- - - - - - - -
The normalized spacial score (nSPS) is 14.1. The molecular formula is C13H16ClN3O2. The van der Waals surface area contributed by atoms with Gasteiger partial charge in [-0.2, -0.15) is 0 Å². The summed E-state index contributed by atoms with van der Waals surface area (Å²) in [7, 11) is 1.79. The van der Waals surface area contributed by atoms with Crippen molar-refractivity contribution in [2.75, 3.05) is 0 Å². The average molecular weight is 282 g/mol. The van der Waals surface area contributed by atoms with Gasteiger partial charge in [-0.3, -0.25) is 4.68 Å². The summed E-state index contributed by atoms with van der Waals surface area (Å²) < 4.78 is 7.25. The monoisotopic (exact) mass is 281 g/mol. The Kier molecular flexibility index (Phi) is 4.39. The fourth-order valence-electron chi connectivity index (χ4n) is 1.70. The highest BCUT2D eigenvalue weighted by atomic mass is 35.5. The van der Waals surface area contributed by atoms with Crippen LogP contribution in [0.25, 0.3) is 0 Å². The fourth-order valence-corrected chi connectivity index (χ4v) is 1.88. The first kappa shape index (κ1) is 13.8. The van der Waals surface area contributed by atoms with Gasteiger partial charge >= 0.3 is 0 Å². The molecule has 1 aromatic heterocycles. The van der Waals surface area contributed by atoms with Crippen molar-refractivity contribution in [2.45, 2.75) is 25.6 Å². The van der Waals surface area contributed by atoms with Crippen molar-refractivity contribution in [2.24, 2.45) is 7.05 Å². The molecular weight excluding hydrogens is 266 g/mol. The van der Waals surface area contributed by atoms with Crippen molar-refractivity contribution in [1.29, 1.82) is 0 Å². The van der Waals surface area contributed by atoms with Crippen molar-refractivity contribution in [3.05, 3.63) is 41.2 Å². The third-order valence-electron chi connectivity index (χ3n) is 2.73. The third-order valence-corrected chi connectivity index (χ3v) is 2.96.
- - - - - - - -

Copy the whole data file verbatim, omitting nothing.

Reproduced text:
The normalized spacial score (nSPS) is 14.1. The molecular formula is C13H16ClN3O2. The van der Waals surface area contributed by atoms with Gasteiger partial charge in [-0.2, -0.15) is 0 Å². The summed E-state index contributed by atoms with van der Waals surface area (Å²) in [7, 11) is 1.79. The van der Waals surface area contributed by atoms with Crippen molar-refractivity contribution in [2.75, 3.05) is 0 Å². The average molecular weight is 282 g/mol. The van der Waals surface area contributed by atoms with Gasteiger partial charge in [-0.3, -0.25) is 4.68 Å². The summed E-state index contributed by atoms with van der Waals surface area (Å²) < 4.78 is 7.25. The monoisotopic (exact) mass is 281 g/mol. The Kier molecular flexibility index (Phi) is 4.39. The fourth-order valence-electron chi connectivity index (χ4n) is 1.70. The highest BCUT2D eigenvalue weighted by atomic mass is 35.5. The van der Waals surface area contributed by atoms with Crippen LogP contribution in [0.25, 0.3) is 0 Å². The fourth-order valence-corrected chi connectivity index (χ4v) is 1.88. The first kappa shape index (κ1) is 13.8. The van der Waals surface area contributed by atoms with Gasteiger partial charge >= 0.3 is 0 Å². The molecule has 1 aromatic heterocycles. The van der Waals surface area contributed by atoms with Crippen molar-refractivity contribution in [2.45, 2.75) is 25.6 Å². The van der Waals surface area contributed by atoms with Crippen molar-refractivity contribution in [2.24, 2.45) is 7.05 Å². The molecular weight excluding hydrogens is 266 g/mol. The van der Waals surface area contributed by atoms with Crippen molar-refractivity contribution in [1.29, 1.82) is 0 Å². The van der Waals surface area contributed by atoms with Crippen molar-refractivity contribution in [3.05, 3.63) is 41.2 Å². The third-order valence-electron chi connectivity index (χ3n) is 2.73. The third-order valence-corrected chi connectivity index (χ3v) is 2.96.